directly to the voltage-sensing like domain (VSL), and the extension of S6. The inner helix is much longer than usual in 6-TM channels, and extends towards a Zinc-finger motif that makes intimate interactions with an upstream ‘U-motif’ (Figure 1). This offers two pathways to open the RyR: movement of the extended S6 helix, coupled to the U-motif, or movement of the VSL, which is also intimately coupled to the pore domain. Wei et al. describe additional details, including a widening of the selectivity filter, and a movement of the S4 segment towards the lumen upon opening . What are the movements outside the immediate vicinity of the TM region? The activating Ca2+ binding site lies elsewhere, thus the described movements in the TM region must be the result of other conformational changes in the cytosolic cap. Here the answer highly depends on the vantage point, because Bai et al. have shown that there are multiple possible conformations in the cytosolic cap for a closed channel . Using the previously reported 3.8 Å structure of closed RyR1 as a reference , Wei et al. describe the movements of the cap as a large breathing motion, with an increase in the width and height of the cytosolic cap (Figure 1). The socalled central domain plays the role of ‘relay’, linking these movements to the U-motif and thus the TM region. Right around the 4-fold symmetry axis, the region of the cap containing the Nterminal domains moves upward and outward, confirming previous studies [5, 9]. Bai et al. already see similar movements of the cap in distinct closed states. They describe a total of 4 different
tude of other ligands and proteins that can affect its gating. Of prime interest is the interaction with Cav1.1, the skeletal muscle voltage-gated calcium channel that is known to couple mechanically to RyR1. Voltage-induced changes in the Cav1.1 conformation must somehow trigger an activated state of the RyR1 cytosolic cap. To be continued…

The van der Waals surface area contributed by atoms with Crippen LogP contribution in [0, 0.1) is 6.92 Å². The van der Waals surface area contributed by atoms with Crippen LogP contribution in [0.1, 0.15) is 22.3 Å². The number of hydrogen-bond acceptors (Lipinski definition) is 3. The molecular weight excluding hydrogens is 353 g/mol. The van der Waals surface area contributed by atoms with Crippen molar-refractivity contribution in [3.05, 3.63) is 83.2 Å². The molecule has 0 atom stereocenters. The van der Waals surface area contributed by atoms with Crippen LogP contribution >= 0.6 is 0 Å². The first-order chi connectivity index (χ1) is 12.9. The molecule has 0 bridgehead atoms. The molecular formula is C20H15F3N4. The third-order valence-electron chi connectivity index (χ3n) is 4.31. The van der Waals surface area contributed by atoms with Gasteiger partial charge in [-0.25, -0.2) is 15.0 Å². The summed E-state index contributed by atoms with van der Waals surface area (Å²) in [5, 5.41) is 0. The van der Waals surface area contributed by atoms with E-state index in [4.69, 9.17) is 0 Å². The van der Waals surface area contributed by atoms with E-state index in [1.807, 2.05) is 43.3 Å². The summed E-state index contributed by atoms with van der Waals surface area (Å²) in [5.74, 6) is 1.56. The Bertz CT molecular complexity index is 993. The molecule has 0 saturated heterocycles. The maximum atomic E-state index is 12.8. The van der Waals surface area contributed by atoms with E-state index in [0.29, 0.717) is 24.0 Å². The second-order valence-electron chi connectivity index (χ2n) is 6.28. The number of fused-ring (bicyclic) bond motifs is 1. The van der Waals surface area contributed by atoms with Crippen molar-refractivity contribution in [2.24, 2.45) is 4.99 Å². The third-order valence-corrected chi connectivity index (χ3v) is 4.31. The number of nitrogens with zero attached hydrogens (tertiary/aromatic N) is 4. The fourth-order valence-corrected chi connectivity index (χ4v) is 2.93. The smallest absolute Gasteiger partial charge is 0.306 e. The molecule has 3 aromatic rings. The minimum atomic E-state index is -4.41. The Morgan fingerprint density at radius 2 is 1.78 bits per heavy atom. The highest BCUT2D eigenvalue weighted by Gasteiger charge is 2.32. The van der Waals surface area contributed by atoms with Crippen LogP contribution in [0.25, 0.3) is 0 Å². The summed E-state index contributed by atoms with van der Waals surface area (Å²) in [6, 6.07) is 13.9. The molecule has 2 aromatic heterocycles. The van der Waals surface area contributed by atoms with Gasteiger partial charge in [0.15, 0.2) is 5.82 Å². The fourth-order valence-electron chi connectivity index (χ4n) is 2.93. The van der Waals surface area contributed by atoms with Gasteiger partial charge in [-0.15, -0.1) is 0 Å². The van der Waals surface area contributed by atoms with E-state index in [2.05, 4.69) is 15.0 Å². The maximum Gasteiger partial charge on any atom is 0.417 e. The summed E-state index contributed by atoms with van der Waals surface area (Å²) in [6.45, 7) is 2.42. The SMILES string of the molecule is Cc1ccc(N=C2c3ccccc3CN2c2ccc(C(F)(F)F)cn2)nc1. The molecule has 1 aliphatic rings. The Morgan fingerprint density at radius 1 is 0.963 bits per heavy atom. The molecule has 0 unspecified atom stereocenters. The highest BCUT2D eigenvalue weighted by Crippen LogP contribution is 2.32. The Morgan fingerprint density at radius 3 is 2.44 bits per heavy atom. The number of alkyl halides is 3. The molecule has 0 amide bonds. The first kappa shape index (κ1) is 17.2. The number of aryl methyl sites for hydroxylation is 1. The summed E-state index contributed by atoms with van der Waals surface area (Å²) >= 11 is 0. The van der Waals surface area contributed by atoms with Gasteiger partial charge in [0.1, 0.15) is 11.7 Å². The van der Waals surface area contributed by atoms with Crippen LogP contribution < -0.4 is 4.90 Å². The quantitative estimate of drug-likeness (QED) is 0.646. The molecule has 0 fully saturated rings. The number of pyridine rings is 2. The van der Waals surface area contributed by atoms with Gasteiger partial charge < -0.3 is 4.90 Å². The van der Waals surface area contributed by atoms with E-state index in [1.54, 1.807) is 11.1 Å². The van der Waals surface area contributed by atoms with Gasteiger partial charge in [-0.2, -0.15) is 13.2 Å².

Filip Van Petegem1 University of British Columbia, Department of Biochemistry and Molecular Biology, 2350 Health Sciences Mall, V6T 1Z3 Vancouver, BC, Canada Correspondence: Filip Van Petegem E-mail: [email protected]
Figure 1 Cartoon model of RyR1 in the open state, as viewed from within the plane of the Sarcoplasmic Reticulum membrane. Only two subunits are shown for clarity. The α-helical scaffold is shown in dark grey, with all other domains in colors and labeled. Large arrows indicate the types of motions that happen during opening or within the various closed states of RyR1. VSL: voltage-sensing like domain; NTD A+B: N-terminal domains A and B; EF: EF-hand like domain; SPRYs: SPRY domains 1-3.
closed states (C1-C4), whereby the cap movements are gradually larger going from C1 to C4. This is an important finding, because it suggests that the cap can be in an activated position that favors an open channel, but does not command it. The cap of the C3 state appeared closest to the cap of the open channel, although there are still some differences . Where does the movement originate? Wei et al. point to an EF-hand region as the prime suspect, as it was reported before that mutations in this area have an effect on Ca2+ sensitivity . A more recent study showed that deletion of the
entire EF-hand domain did not affect Ca2+-dependent activation of RyR2, suggesting that the EF-hand is not the primary Ca2+ sensor . Despite this, Wei et al. uncover conformational changes within the first EF-hand motif, with a 33° change in tilt between its helices. Ca2+ could not be observed directly, therefore higher-resolution studies of a Ca2+ bound RyR1 are required to unambiguously find the activating Ca2+-binding site. These new studies are another leap forward in cracking the RyR puzzle. Next await complexes with the multi-
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SPRINGER NATURE | Cell Research | Vol 26 No 10 | October 2016